|The Answer Is Not In Japan |
by Robert E. Haynes (May 2004)
Do I hear you say, WHERE ELSE WOULD IT BE? Calm down, and I will tell you. Naturally I am speaking of questions that refer to the student of Japanese fittings. The questions raised by those in the blade world, if they have any questions, might just as well be answered in Japan, since all answers to such questions must conform to answers that are already known. That is not the case with the fittings world. The student of fittings has been lucky enough to have had three sensei who not only questioned the holy dogma, but found their own answers to questions that had not been answered during the last hundred years. These three masters were, Akiyama Kyusaku, Dr. Torigoye, and Sasano Masayuki. I do not think there has been, or probably will be, any sensei in the blade world who are as important to the western student as these men have been to the study of fittings. It is sad that there has to be such a dichotomy between the study methods for the student of the blade and that of the fittings. There need not be, but then the past masters who have formed the bible to study the blade would never allow the student to think for himself. Fortunately the student of fittings has had these three past masters to break the formula imposed on the old bible that could have developed for the study of fittings. Naturally it is still best to absorb the past ritual information and then to discard the misinformation and begin to form new thoughts and ideas that will give the student of the future a foundation on which he can advance his studies to benefit those of the next generation. This could be done in Japan, as I was lucky enough to have experienced, but today who would you study with? There is no one living who has the study methods that were employed by the three masters mentioned above. So, it is best if you study with like-minded students in the West. Do not fear that you can not learn new information because you do not have a Japanese sensei. In fact it is better that way.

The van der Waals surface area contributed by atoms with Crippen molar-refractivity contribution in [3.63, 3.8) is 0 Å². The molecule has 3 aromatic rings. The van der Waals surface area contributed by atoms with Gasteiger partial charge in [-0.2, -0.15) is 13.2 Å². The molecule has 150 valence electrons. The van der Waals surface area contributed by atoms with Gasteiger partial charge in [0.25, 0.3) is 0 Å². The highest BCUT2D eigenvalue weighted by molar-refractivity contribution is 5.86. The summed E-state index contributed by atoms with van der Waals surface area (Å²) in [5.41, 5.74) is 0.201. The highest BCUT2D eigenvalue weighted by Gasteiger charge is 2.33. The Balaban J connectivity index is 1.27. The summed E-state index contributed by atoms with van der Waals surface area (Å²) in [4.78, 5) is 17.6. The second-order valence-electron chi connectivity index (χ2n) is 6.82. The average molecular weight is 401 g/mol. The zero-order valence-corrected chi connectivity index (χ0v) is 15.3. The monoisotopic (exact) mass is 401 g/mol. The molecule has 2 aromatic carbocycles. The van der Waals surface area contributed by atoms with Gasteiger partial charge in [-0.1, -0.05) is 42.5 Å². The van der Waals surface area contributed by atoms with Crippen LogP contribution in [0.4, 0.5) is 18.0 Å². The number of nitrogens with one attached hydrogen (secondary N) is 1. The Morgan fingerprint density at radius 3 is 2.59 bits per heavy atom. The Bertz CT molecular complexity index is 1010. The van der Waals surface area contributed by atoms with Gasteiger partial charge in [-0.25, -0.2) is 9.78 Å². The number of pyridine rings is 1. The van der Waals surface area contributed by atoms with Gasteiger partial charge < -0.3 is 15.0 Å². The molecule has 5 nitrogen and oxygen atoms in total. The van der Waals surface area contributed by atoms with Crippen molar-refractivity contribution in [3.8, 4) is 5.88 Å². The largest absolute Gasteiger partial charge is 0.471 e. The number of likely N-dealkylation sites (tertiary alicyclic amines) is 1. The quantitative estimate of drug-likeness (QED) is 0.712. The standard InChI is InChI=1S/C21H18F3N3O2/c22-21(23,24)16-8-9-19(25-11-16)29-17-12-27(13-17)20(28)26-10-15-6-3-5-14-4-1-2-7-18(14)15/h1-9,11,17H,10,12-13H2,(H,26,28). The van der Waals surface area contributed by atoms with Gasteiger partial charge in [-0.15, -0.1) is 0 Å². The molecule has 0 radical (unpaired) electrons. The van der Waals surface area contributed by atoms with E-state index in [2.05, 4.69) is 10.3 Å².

There is a great deal to be learned outside of Japan. In my case I was a student of fittings for 13 years before I went to study with Dr. Torigoye. During those 13 years I was to spend many months in London, Paris, and Copenhagen. In those cities I was able to see thousands of fittings in museums, private collections and at dealers shops. In the year or more that I was at these various locations I must have seen between ten to fifteen thousand fittings. Naturally the vast majority of the pieces that I studied were of inferior quality, but you can sometimes learn a great deal from poor pieces, and I never saw a collection that I did not see at least one piece that advanced my knowledge. The real problem is not seeing pieces in Japan, or in the West, but knowing what you are seeing at a given time. The mine of future information can be anywhere in the world. The vast majority of the unrecorded signatures that I have found, and still find, are from fittings outside of Japan. Most of those pieces are in the West because the "experts" in Japan did not see any value in them and unrecorded signatures meant the pieces were inferior and not worthy of a Japanese collection. Only Wakayama was even slightly interested in unrecorded signatures that I found outside of Japan, but even he lost interest, and in later years when I would send him unrecorded names he would say: "Oh, I think I have enough names now, and do not need any more." Not the way an "expert" should face unrecorded information, but I am sorry to say, not unusual even today in Japan, where my book is said to contain "too much" information, and names that are of no importance! These very facts alone should give one pause when you must choose between study in Japan or learning in the West. Naturally there should not have to be such a divide, but today that very divide seems to be growing, rather than these two worlds joining for the student in Japan, and in the West. It seems to me that most students are little concerned with the truthfulness of the archaic information that they have learned, or of the veracity of the information that they should be able to absorb in the future. Each student must find his way, in the East or the West.
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